Oldest home in West Melbourne captures the heart of US-based artist

Brendan Rees

A beautiful Victorian-era cottage believed to be the oldest home in West Melbourne has been captured in watercolour by an artist based some 15,000km away.

The heritage-listed home at 62 Capel St is 158 years old and recognised for its architectural significance as an early residence employing a juxtaposition of stone and render work.

Its current owner, Lawrence Angwin, a history enthusiast, has lived in the terrace house for the past 40 years.

So, when a sharp-eyed local historian and librarian told him that his home had recently been depicted in a painting and posted to social media, he was “pleasantly surprised”.

The artist, who lives in Louisiana in the United States, also showcased the painting named St Just – a nod to the home’s personalised name plate – on his website called “Matt Dawson”.   

When contacted by North West City News, Mr Dawson said he had no idea the home was one of the earliest forms of residential development in West Melbourne.

“I follow an account on Instagram called @housesofnorthandwestmelbourne and I really liked the feel of the house and decided to draw it,” he said.

“I follow other Australian accounts and have done the same thing.”

“I just liked how it looked and the stony colour of it. The brickwork and the foliage and vines on it. Beautiful building.”

When informed the home was believed to be the oldest standing in the area, he said, “I was not aware of this. I’m glad you told me this. I love history and putting history to my art makes it even more alive.”

Mr Dawson said he had never flown to Australia but “would love to go one day.”

“I get all my inspiration from photos online or on Instagram. Just like I do a lot of paintings of New York City, but I’ve never been there.”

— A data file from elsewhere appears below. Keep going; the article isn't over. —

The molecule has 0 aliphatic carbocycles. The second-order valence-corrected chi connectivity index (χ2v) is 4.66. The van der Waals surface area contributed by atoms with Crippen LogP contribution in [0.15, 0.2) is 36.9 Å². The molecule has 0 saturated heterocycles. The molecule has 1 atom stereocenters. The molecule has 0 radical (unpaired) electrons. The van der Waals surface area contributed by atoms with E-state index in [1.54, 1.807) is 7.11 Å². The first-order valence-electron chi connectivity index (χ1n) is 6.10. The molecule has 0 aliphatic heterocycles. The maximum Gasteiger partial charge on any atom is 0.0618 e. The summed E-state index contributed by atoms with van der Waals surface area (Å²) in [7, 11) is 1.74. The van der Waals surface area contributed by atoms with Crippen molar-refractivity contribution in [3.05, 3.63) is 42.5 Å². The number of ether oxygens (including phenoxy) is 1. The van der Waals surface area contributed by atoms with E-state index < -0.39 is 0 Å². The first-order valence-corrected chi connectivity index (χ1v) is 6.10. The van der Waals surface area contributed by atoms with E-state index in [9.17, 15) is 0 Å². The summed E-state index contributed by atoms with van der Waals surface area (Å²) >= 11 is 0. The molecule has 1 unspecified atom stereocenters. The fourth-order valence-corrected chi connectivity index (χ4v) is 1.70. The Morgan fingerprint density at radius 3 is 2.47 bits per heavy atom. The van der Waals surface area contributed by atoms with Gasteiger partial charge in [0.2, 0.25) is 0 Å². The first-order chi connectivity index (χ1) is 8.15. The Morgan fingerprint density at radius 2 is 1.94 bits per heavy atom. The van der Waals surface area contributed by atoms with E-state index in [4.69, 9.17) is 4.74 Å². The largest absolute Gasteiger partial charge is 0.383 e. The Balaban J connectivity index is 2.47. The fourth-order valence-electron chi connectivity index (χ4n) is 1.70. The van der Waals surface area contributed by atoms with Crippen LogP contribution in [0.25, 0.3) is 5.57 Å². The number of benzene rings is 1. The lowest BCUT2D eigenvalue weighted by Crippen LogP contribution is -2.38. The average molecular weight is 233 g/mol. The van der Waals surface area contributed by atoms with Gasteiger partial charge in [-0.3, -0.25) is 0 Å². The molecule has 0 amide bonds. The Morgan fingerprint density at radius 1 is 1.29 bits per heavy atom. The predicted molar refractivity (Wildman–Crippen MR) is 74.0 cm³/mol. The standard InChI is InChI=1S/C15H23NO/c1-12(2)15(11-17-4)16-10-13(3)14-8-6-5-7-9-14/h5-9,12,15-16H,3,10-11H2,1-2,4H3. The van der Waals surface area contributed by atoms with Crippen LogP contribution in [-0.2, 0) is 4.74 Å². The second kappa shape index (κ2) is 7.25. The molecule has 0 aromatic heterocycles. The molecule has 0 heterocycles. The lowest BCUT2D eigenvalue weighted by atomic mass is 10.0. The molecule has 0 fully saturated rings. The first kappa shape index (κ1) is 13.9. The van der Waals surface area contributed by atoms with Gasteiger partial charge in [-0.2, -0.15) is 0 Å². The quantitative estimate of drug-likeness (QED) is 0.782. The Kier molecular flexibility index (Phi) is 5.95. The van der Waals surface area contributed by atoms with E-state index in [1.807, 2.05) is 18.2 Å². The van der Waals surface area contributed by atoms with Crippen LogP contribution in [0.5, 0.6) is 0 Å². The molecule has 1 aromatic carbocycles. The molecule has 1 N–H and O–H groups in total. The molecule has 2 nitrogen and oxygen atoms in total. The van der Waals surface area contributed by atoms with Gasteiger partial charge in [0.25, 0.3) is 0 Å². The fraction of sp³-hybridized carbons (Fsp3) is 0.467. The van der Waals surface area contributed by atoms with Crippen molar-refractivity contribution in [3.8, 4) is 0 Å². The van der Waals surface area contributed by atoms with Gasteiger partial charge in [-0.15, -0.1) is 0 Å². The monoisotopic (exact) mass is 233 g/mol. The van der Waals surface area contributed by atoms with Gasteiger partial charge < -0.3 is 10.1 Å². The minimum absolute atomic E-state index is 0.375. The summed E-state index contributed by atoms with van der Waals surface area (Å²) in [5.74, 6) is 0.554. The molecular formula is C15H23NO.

I have done a couple of ones from Sydney and a toy shop in Melbourne. The closeness of the homes and buildings is very unique, and I like drawing them.


When this news was relayed to Mr Angwin, he was taken aback as he “just presumed it was a local artist.”

“I’m very pleasantly surprised and it’s very heartening to know that people appreciate the early architecture and some of the unique architecture of Melbourne that we have managed to save,” he said.

The house was originally built in 1864 and occupied by Thomas Noble, a carpenter, who also built many homes in the area.

Mr Angwin moved into the home in his early 20s after finishing fine art and education studies at university in 1981 before purchasing the property in 1990.

According to Mr Angwin, the home, which has National Trust classifications and Heritage Victoria registrations, was built in two stages with the bluestone ground floor of three rooms first, followed by an Italianate-style first floor in 1868.

Mr Angwin is a passionate community volunteer, having been the coordinator of the homework club for the past 20 years at The Centre, a neighbourhood house in North Melbourne.

He recently conducted historical walks of West Melbourne last month – one during a “come and try day” and the other during an “out and about day”.

The group of attendees included a new resident from Japan who enjoyed connecting with like-minded people, Mr Angwin said.

“It was a very social activity; we looked at the history and then we had a convivial lunch afterwards. It was a friendly introduction for people in the area in which they discovered very early architecture.”

Such is his love for history, Mr Angwin is in the middle of writing a paper about the residential history in West Melbourne for the Hotham History Project.

“I also look at the social history, not just the building. It’s about the people who lived here and what they did.” 

The next free “Out and About” day, which are held on the last Saturday of each month, is May 28 from 10am to 11am •

Lawrence Angwin outside his home in Capel St and right, a painting depicting the historic cottage.

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